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About.com Rating 3 Star Rating


Zeitgest Films

In 2004 World Film's Jurgen Fauth began his review of Andrey Zvyagintsev's The Return by calling it "sparse, deliberate and patiently observed." The opening sequence of Elena almost seems like a rebuke. "Patiently reserved? You ain't seen nothin' yet."

As dawn slowly (slowly) rises and morning birds chirp, the ice on the branch of a tree outside a sleek Moscow apartment is just about to crack. Wait for it. Wait for it. It has to happen soon. It just does.

It's a nice way to begin a film that is actually (surprise) just 109 minutes but trades in the hefty moral issues familiar to Russian Literature and, therefore, demands to leave an imprint. It is the story of a 60-ish woman (Elena, if you were taking bets) who is married, later in life, to a wealthy man. She's his lover, sure, but his maid and cook first. Both have "no good kids" from previous relationships living outside the house. Hers is a son, and a basically well-meaning man, just a slob and a slacker completely unsuited to be a role model to his own doomed children. His is a daughter, a two-faced brat that is quick to whip out cute li'l Deschanel faces when rich Daddy has his heart attack at the gym.

Elena (Nadezhda Markina) realizes that a change in her husband's will will prevent her horrible, King Joffrey-esque grandson from attending college. With no education he'll end up in the military or worse and end up a slackerish dunce like his old man. Faced with real world consequences to ethically questionable actions (or inactions), Elena must reconcile what is best for her family with how far over the line she's ready to step into the dark side.

These are big decisions and director Andrei Zvyagintsev doesn't pull punches with how they are presented. The takes are long - oftentimes master shots letting the characters work around one another in diametrically opposed interior spaces. Elena's home is modern, clean (she first met her husband as his nurse in a hospital) while her son's is cramped, filled with ashtrays, clanking teacups, video game cords and beer bottles. There are no shots of feet, but I'm sure they're on thick, dirty carpeting.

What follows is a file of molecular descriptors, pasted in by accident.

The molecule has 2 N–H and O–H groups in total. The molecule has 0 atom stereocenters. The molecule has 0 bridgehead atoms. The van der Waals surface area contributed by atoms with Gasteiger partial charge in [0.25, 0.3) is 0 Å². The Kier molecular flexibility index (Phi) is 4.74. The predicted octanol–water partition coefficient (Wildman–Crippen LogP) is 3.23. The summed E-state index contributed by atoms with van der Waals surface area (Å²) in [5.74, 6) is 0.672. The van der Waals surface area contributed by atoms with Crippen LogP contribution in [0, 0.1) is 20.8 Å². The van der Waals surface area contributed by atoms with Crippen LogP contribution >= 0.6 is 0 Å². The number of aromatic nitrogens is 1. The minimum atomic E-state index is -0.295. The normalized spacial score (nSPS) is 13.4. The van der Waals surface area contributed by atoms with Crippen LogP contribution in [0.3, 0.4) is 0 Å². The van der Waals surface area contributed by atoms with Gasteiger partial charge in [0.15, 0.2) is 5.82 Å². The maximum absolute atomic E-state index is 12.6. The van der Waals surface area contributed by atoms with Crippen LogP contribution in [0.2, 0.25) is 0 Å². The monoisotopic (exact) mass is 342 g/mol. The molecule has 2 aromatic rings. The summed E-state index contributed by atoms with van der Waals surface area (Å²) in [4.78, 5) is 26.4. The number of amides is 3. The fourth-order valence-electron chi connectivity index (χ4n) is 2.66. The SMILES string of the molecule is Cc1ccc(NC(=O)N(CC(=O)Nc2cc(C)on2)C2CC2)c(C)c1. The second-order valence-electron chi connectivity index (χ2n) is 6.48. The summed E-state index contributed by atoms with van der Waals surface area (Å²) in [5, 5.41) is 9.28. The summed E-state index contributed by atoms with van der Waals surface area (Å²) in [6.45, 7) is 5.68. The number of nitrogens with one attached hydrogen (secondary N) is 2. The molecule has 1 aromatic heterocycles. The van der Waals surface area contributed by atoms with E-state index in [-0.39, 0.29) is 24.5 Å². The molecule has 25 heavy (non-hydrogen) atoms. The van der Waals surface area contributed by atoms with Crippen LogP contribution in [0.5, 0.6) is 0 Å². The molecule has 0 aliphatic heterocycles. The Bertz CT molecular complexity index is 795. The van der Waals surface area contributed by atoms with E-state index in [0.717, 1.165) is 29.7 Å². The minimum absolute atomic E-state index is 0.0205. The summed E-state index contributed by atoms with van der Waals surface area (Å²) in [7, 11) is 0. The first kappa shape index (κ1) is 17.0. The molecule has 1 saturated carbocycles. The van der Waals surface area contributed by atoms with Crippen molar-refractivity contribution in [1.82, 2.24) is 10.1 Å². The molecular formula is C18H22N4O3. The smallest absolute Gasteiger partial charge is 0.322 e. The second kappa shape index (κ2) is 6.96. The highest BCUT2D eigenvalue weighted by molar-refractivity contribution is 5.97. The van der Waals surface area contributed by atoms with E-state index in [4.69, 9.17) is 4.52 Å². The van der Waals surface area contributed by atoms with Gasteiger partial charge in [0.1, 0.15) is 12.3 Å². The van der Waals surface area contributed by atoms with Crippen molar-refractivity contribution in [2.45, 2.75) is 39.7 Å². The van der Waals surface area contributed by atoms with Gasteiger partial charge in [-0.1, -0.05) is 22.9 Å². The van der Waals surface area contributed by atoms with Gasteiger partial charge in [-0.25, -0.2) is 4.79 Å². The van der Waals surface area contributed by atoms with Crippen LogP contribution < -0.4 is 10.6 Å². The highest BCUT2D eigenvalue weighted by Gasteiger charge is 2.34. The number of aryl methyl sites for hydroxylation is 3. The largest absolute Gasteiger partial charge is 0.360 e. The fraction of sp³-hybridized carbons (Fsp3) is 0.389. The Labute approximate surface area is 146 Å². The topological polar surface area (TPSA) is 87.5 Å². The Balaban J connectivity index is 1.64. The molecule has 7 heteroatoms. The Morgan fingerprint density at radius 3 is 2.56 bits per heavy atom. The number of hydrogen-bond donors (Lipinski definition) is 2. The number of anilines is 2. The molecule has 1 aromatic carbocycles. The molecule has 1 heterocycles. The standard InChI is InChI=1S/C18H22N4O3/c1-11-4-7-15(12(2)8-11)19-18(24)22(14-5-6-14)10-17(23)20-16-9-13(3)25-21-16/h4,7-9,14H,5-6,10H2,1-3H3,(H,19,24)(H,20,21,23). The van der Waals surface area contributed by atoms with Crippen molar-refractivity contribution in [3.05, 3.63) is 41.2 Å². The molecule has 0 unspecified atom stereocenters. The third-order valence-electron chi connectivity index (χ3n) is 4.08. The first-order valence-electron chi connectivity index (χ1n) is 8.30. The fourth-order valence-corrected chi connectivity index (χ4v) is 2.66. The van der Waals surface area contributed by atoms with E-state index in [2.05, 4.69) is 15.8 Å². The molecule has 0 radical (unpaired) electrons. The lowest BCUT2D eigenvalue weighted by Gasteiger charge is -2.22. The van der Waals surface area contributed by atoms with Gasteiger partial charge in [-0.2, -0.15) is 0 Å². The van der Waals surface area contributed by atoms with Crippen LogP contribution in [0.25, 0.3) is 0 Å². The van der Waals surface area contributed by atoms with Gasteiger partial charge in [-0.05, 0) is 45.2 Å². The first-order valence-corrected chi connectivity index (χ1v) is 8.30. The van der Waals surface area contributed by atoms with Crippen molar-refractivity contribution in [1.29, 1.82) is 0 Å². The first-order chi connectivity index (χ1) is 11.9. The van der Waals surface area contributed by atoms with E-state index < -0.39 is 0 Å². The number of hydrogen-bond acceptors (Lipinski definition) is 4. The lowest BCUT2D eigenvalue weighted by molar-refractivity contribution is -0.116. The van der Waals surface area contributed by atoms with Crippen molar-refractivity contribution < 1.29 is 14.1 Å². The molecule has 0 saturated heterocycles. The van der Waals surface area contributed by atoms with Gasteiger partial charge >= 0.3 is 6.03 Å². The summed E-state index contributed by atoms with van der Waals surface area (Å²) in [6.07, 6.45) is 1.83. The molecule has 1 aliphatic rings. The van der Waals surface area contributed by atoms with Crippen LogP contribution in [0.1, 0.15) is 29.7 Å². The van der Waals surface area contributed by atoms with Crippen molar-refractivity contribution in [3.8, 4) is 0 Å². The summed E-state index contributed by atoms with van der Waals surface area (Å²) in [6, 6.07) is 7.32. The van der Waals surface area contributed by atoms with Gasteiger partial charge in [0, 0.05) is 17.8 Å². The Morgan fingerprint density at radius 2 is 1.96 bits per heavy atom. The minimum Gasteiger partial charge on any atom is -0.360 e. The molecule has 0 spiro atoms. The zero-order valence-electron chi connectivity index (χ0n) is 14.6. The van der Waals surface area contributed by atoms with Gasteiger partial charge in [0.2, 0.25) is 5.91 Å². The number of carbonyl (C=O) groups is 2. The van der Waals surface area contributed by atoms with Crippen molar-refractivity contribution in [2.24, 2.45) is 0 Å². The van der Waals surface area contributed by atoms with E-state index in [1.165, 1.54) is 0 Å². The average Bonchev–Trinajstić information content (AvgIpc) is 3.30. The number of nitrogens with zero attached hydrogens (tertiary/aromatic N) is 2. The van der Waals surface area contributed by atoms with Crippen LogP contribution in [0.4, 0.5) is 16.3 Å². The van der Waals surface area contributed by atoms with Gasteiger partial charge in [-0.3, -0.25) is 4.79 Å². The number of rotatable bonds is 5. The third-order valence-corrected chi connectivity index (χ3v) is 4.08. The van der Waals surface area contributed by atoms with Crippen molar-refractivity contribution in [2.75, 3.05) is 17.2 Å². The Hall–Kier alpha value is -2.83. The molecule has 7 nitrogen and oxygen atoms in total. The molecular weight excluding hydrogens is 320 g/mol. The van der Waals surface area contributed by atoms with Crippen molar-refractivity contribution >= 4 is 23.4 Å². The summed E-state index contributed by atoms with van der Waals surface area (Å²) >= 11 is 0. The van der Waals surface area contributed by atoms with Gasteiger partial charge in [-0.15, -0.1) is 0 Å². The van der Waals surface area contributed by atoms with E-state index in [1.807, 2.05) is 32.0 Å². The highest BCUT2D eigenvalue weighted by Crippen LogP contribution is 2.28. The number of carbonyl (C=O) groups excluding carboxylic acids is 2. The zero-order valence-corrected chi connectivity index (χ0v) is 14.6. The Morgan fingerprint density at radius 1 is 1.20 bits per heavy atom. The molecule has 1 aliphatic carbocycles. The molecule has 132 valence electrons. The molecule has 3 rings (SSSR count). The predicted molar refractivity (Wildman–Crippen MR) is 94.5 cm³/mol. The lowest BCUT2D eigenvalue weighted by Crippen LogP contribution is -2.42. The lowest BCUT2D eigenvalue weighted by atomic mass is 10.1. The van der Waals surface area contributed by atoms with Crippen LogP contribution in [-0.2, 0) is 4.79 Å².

The film's steady pacing offers just enough time to grow to despise everyone in Elena's world. Worst, of course, is the lummox grandson, the catalyst for Elena's moral downfall. As his grandmother struggles with fundamental issues of right and wrong, he's already fallen in with a bad, violent crowd. This sets up a remarkable magic hour rumble that is a strong contender for best one-shot pure cinema sequence of 2012.

The plotting is straightforward (and, let's face it, slow) but the central character is empathetic enough to draw you in and force you to really study the frame. The travel between locations is an arduous, transfer-heavy train ride punctuated by a Philip Glass score. When there isn't music there are blaring television sets of varying price point, always tuned to tabloid news or reality programming. (That last dig is, no doubt, meant for us in the audience perhaps feeling a little superior to this mess of a family.)

Elena is an opera, really, and just juicy enough to keep those frightened off by "sparse, deliberate and patiently observed" filmmaking engrossed. I don't want to oversell it as a masterpiece, however. While it aspires to make grand statements and universal truths it is, at heart, a trashy story. What's important (and this is probably to the betterment of its entertainment value) is that beneath all of the technique Elena is, essentially, a film noir, just without the cool clothes. Maybe this the start of a new subgenre: cold-noir.

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